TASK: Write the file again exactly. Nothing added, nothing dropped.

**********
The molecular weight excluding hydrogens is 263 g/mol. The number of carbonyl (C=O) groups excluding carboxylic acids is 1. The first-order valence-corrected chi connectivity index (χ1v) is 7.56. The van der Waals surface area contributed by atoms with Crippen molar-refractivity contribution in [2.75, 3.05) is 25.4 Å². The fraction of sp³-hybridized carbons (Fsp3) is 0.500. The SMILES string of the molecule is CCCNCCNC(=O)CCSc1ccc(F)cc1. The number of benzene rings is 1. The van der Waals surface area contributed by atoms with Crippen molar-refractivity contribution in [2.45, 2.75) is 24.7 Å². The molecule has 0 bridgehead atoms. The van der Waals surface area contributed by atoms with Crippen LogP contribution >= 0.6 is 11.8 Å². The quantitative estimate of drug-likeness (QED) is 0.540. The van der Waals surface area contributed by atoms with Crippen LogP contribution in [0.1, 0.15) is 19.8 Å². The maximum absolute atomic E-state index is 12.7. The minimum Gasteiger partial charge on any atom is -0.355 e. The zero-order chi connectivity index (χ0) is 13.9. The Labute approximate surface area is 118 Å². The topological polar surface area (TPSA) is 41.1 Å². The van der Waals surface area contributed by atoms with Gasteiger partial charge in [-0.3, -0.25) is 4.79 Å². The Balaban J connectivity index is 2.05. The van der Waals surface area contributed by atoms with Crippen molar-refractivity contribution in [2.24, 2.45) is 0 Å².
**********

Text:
The molecular weight excluding hydrogens is 263 g/mol. The number of carbonyl (C=O) groups excluding carboxylic acids is 1. The first-order valence-corrected chi connectivity index (χ1v) is 7.56. The van der Waals surface area contributed by atoms with Crippen molar-refractivity contribution in [2.75, 3.05) is 25.4 Å². The fraction of sp³-hybridized carbons (Fsp3) is 0.500. The SMILES string of the molecule is CCCNCCNC(=O)CCSc1ccc(F)cc1. The number of benzene rings is 1. The van der Waals surface area contributed by atoms with Crippen molar-refractivity contribution in [2.45, 2.75) is 24.7 Å². The molecule has 0 bridgehead atoms. The van der Waals surface area contributed by atoms with Crippen LogP contribution >= 0.6 is 11.8 Å². The quantitative estimate of drug-likeness (QED) is 0.540. The van der Waals surface area contributed by atoms with Crippen LogP contribution in [0.1, 0.15) is 19.8 Å². The maximum absolute atomic E-state index is 12.7. The minimum Gasteiger partial charge on any atom is -0.355 e. The zero-order chi connectivity index (χ0) is 13.9. The Labute approximate surface area is 118 Å². The topological polar surface area (TPSA) is 41.1 Å². The van der Waals surface area contributed by atoms with Gasteiger partial charge in [-0.3, -0.25) is 4.79 Å². The Balaban J connectivity index is 2.05. The van der Waals surface area contributed by atoms with Crippen molar-refractivity contribution in [2.24, 2.45) is 0 Å².